Yeah, exactly. Yeah, I guess there’s a couple of revelations, nothing short. They’re off, that we’ve seen in the last decade. And that’s startups and all startup verticals, and then InsurTech, which has really come into vogue or come into its own. I think one of the reasons why InsurTech is more easier on the aisle, or sexier these days and InsurTech and sexy Paul shouldn’t be using the same Oh, no, definitely should. There you go. Is because basically, some of the world’s biggest problems, you might say, can be solved with insurance, top disciplines, for example, helping to create resilience in supply chains, helping to create mitigation and prevention for natural catastrophes so bushfires in Australia, obviously. We had an interesting summer a few years ago, a couple years ago now. And yeah, the tech startups that have come in from all the founders that are coming from, say, physics, astrophysics, even neuroscience, we’re seeing, obviously climate science and so on coming into InsurTech to create bushfire risk models, propagation might be in early bushfire system alerts and things. It’s yeah, it’s really exciting to see.

Michael Waitze
It’s been kind of cool. I want to talk a little bit about InsurTech Gateway itself. One of the things that Oliver explained to me was that, you know, Gateway considers itself the fastest place to launch and build an idea. And in London, they have the benefit of having the FCA authorization. What do you guys do as a team in Australia to sort of enable that in this region? Or at least in Australia?

Simon O’Dell
Yeah, sure. So yeah, we’ve got the equivalent ASIC authorization. So we have our own financial services license. So we offer that authorization to those who need it. We’re independent, which makes us unique. So we’re not a CVC, or an incubator attached to an insurance company, it’s quite important to be agnostic. So we can tailor solutions or offer services to InsurTech that are aligned with their needs, as opposed to servicing our own agenda. So yeah, we offer access to our partners. And we have relationships with both insurers and reinsurers to source risk capital as well, where that’s needed. We offer pre seed funding, so they’re small checks, but it can be quite helpful in building out an MVP. And we’ve also got a broader venture group. So we’ve developed a venture group in not just Australia, but globally, we’ve got investors in Asia and other parts of the world who will join us for a quarterly catch ups and look at those who were investing in early and understand that their de risked opportunities for them from an investment point of view so I can get, you know, like, we’ve just partnered with a soon to be announced technology provider, where we’ve got access to their tech stack now. So we’ve acquired our own instance, or policy administration system. So the, the InsurTechs, that come in, can use that text doctor to launch a new product into the market.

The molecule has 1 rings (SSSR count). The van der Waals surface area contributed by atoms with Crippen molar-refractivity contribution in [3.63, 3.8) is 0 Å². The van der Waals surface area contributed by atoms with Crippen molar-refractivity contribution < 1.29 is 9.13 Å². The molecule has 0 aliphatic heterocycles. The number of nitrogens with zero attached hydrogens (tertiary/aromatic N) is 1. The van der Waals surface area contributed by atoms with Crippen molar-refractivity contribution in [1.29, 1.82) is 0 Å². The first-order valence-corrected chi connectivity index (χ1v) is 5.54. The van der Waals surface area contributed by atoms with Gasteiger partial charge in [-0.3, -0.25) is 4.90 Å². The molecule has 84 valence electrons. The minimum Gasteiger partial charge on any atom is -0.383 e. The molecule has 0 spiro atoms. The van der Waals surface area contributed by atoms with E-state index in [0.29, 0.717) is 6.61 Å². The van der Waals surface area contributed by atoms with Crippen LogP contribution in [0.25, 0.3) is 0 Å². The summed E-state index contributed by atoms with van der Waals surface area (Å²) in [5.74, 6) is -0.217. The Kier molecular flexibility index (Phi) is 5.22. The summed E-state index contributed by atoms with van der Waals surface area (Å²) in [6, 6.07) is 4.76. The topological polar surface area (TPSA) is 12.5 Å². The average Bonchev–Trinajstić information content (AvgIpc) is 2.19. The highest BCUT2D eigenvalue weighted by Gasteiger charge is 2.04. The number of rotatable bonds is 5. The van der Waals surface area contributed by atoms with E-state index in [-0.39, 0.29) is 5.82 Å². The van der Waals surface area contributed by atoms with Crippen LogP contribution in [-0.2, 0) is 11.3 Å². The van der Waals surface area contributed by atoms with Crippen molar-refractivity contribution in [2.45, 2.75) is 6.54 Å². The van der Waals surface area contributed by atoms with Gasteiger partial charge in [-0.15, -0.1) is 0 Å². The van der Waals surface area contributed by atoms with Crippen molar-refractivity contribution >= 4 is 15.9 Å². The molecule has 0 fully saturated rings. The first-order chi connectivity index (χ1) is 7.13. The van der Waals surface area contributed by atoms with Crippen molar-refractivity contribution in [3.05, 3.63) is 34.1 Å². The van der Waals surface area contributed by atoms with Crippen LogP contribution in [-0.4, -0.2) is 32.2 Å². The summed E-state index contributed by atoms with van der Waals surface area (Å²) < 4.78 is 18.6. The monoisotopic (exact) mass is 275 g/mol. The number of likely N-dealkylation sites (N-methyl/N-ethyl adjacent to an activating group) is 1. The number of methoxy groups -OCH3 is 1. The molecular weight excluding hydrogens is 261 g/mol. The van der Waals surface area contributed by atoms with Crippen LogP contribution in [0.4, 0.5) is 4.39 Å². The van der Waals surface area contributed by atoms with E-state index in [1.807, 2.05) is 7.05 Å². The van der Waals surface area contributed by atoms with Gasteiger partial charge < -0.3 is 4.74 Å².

Michael Waitze
This is a really interesting way to do this, right? If you look at other venture capitalists, and let’s leave the CVCs that are associated with insurance companies aside, because that’s just a completely different animal, right. But just as an independent venture capitalist, not many of them if if only a handful have gone out and gotten their own licenses, their own financial services licenses, whether it’s the FCA they are the one that you mentioned here, but also have combined the incubator business with and the accelerator business with the investment business. It’s a really powerful model, right? Because you see the whole thing, you’re not compelled to necessarily invest in everything that goes through the incubator, before you should see some great companies. And by working with them for three months or two months, or however long it is, you’ll get a much better insight into that then just doing some due diligence and paperwork, right?

Simon O’Dell
Yeah, exactly. Yeah. So we get very intimate with the founders. We spend a lot of time with him through the incubator. And yeah, I guess that’s the way we use for it is to de risk it with a risk for the insurance industry participants or the risk capital providers. Right. So the the major is we make them insurable and investable, so insurable from the risk capital providers point of view, and investable from our LPS who sit in the fund that centralized in UK HQ. And they write checks once they come out of the incubator, etc, as as you just mentioned,

Michael Waitze
Is there a reason why InsurTech Gateway went into Australia as opposed to setting up in another part of Southeast Asia? Do you know what I mean? Like a lot of funds will come and just go Singapore. That’s it. We’re going there. Why did you choose Australia? I guess the answer has to partially be you. I mean, I hadn’t thought about it before asked it. But that’s got to be partially true.

Simon O’Dell